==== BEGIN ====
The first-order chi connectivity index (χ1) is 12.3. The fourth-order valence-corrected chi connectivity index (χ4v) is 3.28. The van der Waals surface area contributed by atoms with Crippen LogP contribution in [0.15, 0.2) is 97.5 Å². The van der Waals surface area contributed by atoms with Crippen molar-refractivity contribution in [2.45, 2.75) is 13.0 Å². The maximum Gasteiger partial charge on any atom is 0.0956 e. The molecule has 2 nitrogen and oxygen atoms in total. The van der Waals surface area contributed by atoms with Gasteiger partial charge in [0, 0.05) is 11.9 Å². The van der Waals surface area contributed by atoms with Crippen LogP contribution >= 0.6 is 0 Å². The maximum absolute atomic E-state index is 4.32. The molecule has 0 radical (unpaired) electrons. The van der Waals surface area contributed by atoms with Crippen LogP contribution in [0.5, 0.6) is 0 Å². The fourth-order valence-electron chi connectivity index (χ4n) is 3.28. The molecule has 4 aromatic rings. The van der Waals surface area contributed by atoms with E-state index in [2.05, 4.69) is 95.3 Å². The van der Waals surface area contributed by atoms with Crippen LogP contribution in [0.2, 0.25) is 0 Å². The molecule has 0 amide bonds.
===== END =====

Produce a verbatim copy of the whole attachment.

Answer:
The first-order chi connectivity index (χ1) is 12.3. The fourth-order valence-corrected chi connectivity index (χ4v) is 3.28. The van der Waals surface area contributed by atoms with Crippen LogP contribution in [0.15, 0.2) is 97.5 Å². The van der Waals surface area contributed by atoms with Crippen molar-refractivity contribution in [2.45, 2.75) is 13.0 Å². The maximum Gasteiger partial charge on any atom is 0.0956 e. The molecule has 2 nitrogen and oxygen atoms in total. The van der Waals surface area contributed by atoms with Gasteiger partial charge in [0, 0.05) is 11.9 Å². The van der Waals surface area contributed by atoms with Crippen LogP contribution >= 0.6 is 0 Å². The maximum absolute atomic E-state index is 4.32. The molecule has 0 radical (unpaired) electrons. The van der Waals surface area contributed by atoms with Crippen LogP contribution in [0.5, 0.6) is 0 Å². The fourth-order valence-electron chi connectivity index (χ4n) is 3.28. The molecule has 4 aromatic rings. The van der Waals surface area contributed by atoms with E-state index in [2.05, 4.69) is 95.3 Å². The van der Waals surface area contributed by atoms with Crippen LogP contribution in [0.2, 0.25) is 0 Å². The molecule has 0 amide bonds.